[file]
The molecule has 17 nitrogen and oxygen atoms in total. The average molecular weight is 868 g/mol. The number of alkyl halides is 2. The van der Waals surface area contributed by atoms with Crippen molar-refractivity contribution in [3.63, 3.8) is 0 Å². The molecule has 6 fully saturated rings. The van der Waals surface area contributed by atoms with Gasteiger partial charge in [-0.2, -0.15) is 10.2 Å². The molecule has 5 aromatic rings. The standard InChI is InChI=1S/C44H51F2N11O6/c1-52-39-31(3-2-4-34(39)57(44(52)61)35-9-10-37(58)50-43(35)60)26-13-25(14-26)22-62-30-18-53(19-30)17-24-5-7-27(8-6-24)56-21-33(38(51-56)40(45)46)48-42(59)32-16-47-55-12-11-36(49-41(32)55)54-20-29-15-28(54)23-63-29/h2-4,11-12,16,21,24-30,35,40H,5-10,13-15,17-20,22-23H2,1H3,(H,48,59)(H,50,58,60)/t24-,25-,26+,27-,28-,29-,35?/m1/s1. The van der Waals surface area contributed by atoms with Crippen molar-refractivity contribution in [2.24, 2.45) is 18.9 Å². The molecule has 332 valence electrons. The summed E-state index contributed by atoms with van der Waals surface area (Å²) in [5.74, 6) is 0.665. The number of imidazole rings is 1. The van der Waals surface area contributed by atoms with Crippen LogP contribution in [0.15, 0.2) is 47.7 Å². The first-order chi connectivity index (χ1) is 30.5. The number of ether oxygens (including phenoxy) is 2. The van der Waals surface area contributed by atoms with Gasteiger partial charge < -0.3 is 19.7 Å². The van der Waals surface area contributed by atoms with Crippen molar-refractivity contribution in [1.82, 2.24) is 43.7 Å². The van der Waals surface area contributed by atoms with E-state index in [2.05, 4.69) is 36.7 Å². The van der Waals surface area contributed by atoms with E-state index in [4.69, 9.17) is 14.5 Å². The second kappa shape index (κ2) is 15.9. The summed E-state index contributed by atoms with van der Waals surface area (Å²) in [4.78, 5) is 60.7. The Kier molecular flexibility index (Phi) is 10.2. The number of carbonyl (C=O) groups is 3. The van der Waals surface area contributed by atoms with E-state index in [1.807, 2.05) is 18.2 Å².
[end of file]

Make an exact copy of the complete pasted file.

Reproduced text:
The molecule has 17 nitrogen and oxygen atoms in total. The average molecular weight is 868 g/mol. The number of alkyl halides is 2. The van der Waals surface area contributed by atoms with Crippen molar-refractivity contribution in [3.63, 3.8) is 0 Å². The molecule has 6 fully saturated rings. The van der Waals surface area contributed by atoms with Gasteiger partial charge in [-0.2, -0.15) is 10.2 Å². The molecule has 5 aromatic rings. The standard InChI is InChI=1S/C44H51F2N11O6/c1-52-39-31(3-2-4-34(39)57(44(52)61)35-9-10-37(58)50-43(35)60)26-13-25(14-26)22-62-30-18-53(19-30)17-24-5-7-27(8-6-24)56-21-33(38(51-56)40(45)46)48-42(59)32-16-47-55-12-11-36(49-41(32)55)54-20-29-15-28(54)23-63-29/h2-4,11-12,16,21,24-30,35,40H,5-10,13-15,17-20,22-23H2,1H3,(H,48,59)(H,50,58,60)/t24-,25-,26+,27-,28-,29-,35?/m1/s1. The van der Waals surface area contributed by atoms with Crippen molar-refractivity contribution in [2.24, 2.45) is 18.9 Å². The molecule has 332 valence electrons. The summed E-state index contributed by atoms with van der Waals surface area (Å²) in [5.74, 6) is 0.665. The number of imidazole rings is 1. The van der Waals surface area contributed by atoms with Crippen LogP contribution in [0.15, 0.2) is 47.7 Å². The first-order chi connectivity index (χ1) is 30.5. The number of ether oxygens (including phenoxy) is 2. The van der Waals surface area contributed by atoms with Gasteiger partial charge < -0.3 is 19.7 Å². The van der Waals surface area contributed by atoms with Crippen molar-refractivity contribution in [1.82, 2.24) is 43.7 Å². The van der Waals surface area contributed by atoms with E-state index in [2.05, 4.69) is 36.7 Å². The van der Waals surface area contributed by atoms with E-state index in [4.69, 9.17) is 14.5 Å². The second kappa shape index (κ2) is 15.9. The summed E-state index contributed by atoms with van der Waals surface area (Å²) in [4.78, 5) is 60.7. The Kier molecular flexibility index (Phi) is 10.2. The number of carbonyl (C=O) groups is 3. The van der Waals surface area contributed by atoms with E-state index in [1.807, 2.05) is 18.2 Å².